Posted 31 August, 2016 OBI BLOG
Although there was a sharp intake of breath following the EU referendum, it’s mostly been business as usual in Manchester property circles since, with plenty of ambitious planning applications for residential schemes and hotels. There have also been several events outlining visions for major projects that will change the look and feel of the city in the coming years. The city’s getting taller, for one thing.
St John’s is really important for Manchester, bringing to life an area that has been underused for years. This area was once fairly peripheral, but the success of Spinningfields and the growth of Manchester’s commercial centre have brought it to prominence, with the move of ITV and Coronation Street to MediaCityUK being a further factor in enabling its development.
It will be a mixed-use neighbourhood, with neighbourhood being the operative word – Allied London’s vision is for all the elements that proper communities need – shops, health facilities, schools – to be included alongside the commercial and residential elements. The term ‘vertical villages’ has been used, as has next-generation city living for a project that will include as many as 2,500 homes.
The first two residential elements are South Village, which will be relatively low-rise, industrial heritage scale, while St John’s Place Tower will, in the words of Allied chief executive Mike Ingall, be “reminiscent of the first towers in Chicago or New York”. Nadler Hotel is to operate from the lower 18 of the building’s 52 storeys (to provide context, Beetham Tower is 47 storeys tall, while the proposed tower by Renaker at Owen Street on the fringe of the city centre is 66 storeys). St Johns will also see a cluster of three residential towers of between 40 and 50 storeys sold through the PRS model.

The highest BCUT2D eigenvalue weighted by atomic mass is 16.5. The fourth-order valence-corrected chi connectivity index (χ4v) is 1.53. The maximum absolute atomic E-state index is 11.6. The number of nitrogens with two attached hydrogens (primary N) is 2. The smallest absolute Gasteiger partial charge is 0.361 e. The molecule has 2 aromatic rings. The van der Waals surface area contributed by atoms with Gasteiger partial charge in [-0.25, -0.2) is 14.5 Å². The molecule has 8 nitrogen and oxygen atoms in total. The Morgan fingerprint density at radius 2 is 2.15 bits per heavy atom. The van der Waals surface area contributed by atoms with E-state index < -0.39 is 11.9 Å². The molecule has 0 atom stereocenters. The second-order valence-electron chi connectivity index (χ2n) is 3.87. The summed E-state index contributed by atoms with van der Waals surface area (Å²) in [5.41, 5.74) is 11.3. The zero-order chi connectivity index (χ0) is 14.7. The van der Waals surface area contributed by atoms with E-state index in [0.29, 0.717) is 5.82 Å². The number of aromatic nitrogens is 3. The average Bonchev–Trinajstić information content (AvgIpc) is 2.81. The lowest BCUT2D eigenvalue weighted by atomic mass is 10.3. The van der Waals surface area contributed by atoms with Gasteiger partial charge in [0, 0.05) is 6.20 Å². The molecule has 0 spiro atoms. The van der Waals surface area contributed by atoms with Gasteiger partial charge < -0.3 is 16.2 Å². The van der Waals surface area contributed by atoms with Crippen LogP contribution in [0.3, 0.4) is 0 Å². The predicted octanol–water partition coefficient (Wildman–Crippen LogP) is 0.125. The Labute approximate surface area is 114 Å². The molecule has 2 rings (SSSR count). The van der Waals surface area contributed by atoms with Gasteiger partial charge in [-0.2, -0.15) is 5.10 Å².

Also announced in July was St Michael’s, a £150m scheme backed by Singapore and Chinese investment, fronted by Gary Neville’s property business. It sits between Jackson’s Row and Bootle Street, much of it taking up the former central police station site. As well as three interlinked pockets of new public space, the most striking aspect of St Michael’s is two towers, rising to 21 and 31 storeys respectively, which will house apartments, a hotel and office space.
Building tall always raises questions in UK cities, because it’s not something that’s happened a lot historically. Essentially, cities build tall when space is at a premium and as land values have been comparatively low in regional cities when compared to Manhattan or the City of London, it hasn’t ‘stacked up’ financially. There are other factors – in Liverpool, several plans to build tall have fallen by the wayside because they threatened the waterfront’s World Heritage Site status.
Manchester doesn’t have that issue, but that’s not to say there isn’t a historic fabric to think about, an urban context to work within. It’s our view that while there should always be strict thresholds in terms of quality, broadly speaking these projects are massive signs of progress, heralding a stunning change of pace since the late1990s, when only a few hundred people lived in the city centre.
The very existence of plans as ambitious as these tell a story – there’s probably nowhere else in the north of England that they would be considered viable. It underlines the fact that Manchester has arrived as a European city of stature.